A lot of data have gradually been obtained which shows that targeted vaccination of risk groups may be more appropriate than general BCG vaccination. The World Health Organization (WHO) and the International Tuberculosis Union - IUATLD have set criteria that should be met before a country discontinues general BCG vaccination. Norway meets all the criteria.

When the current recommendations for BCG vaccine were evaluated in February 2018, it was found that there has been no increase in tuberculosis among groups that were covered by advice on general vaccination until 2009.

Analysis and registries at the NIPH

The NIPH is responsible for the Norwegian Surveillance System for Communicable Diseases (MSIS) which includes the tuberculosis registry and gives advice about measures to prevent and limit infectious diseases.

Vaccinations and any unwanted effects are registered in the Norwegian Immunisation Registry (SYSVAK). The NIPH distributes the BCG vaccine and tuberculin for testing in Norway.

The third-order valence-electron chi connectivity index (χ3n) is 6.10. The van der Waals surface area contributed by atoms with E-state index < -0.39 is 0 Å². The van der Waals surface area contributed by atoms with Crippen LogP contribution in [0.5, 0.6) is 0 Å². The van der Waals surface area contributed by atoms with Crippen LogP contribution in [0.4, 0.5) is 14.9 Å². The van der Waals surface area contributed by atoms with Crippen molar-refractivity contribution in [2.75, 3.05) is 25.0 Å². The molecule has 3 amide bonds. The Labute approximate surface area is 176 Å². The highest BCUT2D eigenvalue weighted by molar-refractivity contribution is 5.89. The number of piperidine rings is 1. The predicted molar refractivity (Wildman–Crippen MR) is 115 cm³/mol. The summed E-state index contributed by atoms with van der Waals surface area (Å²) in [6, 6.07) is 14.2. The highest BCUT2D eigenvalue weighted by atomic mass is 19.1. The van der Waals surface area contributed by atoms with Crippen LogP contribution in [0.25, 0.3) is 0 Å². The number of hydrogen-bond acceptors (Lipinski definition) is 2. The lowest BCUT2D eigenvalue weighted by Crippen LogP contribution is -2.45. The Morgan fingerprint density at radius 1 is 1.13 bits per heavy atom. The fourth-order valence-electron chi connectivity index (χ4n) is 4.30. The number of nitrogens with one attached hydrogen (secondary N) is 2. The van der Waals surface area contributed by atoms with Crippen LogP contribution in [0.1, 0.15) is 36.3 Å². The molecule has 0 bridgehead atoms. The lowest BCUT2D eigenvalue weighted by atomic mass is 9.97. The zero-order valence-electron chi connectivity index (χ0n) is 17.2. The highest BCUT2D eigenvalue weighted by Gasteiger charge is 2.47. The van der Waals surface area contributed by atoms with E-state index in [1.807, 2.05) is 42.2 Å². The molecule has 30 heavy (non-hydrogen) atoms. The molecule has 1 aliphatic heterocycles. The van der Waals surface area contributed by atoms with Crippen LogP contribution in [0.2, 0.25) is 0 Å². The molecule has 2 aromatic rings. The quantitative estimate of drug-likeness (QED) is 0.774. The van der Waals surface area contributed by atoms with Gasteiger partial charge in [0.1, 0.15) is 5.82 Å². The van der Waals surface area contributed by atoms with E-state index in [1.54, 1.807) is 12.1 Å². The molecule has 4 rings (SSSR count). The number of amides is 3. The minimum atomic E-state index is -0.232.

The national reference laboratory at the NIPH receives strains of all newly diagnosed cases in Norway. Identification, genetic typing, resistance determination and freezing of all of these bacterial strains are carried out. 

History

29.04.2022: In line with the temporary change in the Tuberculosis Regulations, a text about the deadline for conducting the examination has been set as soon as possible, and no later than within 4 weeks, after entry (compared to the previous 14 days). Also, a general update to the entire article to mirror the Norwegian version of the text.